After my review of Eric Jego's book, I am adding just two other Hubsch gambit games against titled players.
Guido De Bouver - FM Clement Houriez, 2011
1.d4 Nf6 2.Nc3 d5 3.e4 Nxe4 4.Nxe4 dxe4 5.Bxc4 Nc6 6.c3 e5 7.d5 Ne7
My young opponent had just received his first IM norm a week ago, so I guess this Hubsch gambit was just a distraction on his way to the top. Anyway, he played the moves instantly. After the game, he told me this was his prepared answer to avoid the difficulties of the Blackmar Diemer. He surely was playing at lightning speed in this rated over-the-board game.
8.f3 exf3 9.Nxf3 f6 (diagam)
Here my opponent started to think for more than 20 minutes and decided to simply defend his extra pawn. Guess the alternative was 9...c6. So what do I have here ? Black's position is super solid and is simply a pawn up.
Superstrong ! Guess only masters see this move. It took him another 15 minutes of thinking. But now the remainder of the game is "a matter of technique"...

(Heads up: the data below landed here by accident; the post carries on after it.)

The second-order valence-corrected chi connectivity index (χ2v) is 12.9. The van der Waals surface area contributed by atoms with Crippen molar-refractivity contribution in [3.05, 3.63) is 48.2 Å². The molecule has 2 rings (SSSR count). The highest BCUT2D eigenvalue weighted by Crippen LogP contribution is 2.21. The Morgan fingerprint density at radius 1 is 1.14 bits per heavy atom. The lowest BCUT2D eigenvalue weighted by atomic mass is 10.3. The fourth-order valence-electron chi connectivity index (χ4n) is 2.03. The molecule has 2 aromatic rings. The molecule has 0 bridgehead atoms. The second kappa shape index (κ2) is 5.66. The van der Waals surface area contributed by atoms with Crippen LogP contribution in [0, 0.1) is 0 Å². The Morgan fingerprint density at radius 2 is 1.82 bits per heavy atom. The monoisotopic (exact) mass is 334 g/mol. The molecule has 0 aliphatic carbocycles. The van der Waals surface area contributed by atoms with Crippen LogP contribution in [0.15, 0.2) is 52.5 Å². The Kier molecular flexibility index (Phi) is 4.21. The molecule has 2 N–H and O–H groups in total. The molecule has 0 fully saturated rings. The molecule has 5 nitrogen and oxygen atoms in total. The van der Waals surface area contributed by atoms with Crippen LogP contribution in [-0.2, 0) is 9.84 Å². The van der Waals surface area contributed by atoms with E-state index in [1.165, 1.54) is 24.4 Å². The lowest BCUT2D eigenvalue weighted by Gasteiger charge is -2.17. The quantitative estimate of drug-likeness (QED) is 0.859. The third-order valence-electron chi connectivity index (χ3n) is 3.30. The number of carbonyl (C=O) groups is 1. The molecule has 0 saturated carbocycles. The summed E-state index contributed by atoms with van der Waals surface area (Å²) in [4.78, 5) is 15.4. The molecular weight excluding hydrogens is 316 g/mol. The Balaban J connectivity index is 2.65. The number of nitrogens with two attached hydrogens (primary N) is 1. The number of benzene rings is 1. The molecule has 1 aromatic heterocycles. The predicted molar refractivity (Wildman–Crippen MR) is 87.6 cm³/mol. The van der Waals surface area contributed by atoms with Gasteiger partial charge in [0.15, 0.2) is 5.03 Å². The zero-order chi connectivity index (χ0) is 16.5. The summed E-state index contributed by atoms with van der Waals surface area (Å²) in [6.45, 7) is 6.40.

11.Qc2 Bc5+ 12.Kh1 00 13.b4 Be3 14.d6+ (diagram)
Luckily I still had this one - otherwise I could have resigned by now ( not that it didnt matter a lot... )
Bad - 15.Bd3 would have allowed me to struggle on.
15...Bxc1 16.dxc7 Qxc7 17.Qxc1 Rd8 18.c4 Be6 19.Qb2 Ne3
And here I decided not to waste my opponent's time anymore. Guess he had proven his point...
The third Hubsch gambit game I played against a titled player gave me some hope of winning. I already covered this one in an earlier post. I am adding it without any comment.
Guido De Bouver - FM Peter De Jonghe, 2012.
1.d4 Nf6 2.Nc3 d5 3.e4 Nxe4 4.Nxe4 dxe4 5.Bc4 e6 6.Nh3 Be7 7.Qe2 Qxd4 8.Be3 Qe5 9.000 Nc6 10.Bf4 Qf5 11.g4 (diagram)
11...Qg6 12.Bb5 e5 13.Bxe5 Bxg4 14.Qd2 Rd8
These games show why I dont fancy the Hubsch anymore - as opposed to the Blackmar Diemer, it is quite difficult to create an attack against the black king. Instead, it is white that is fighting to find good moves. One thing is sure - the Bubsch leads to short games ( at least when I am playing them... ).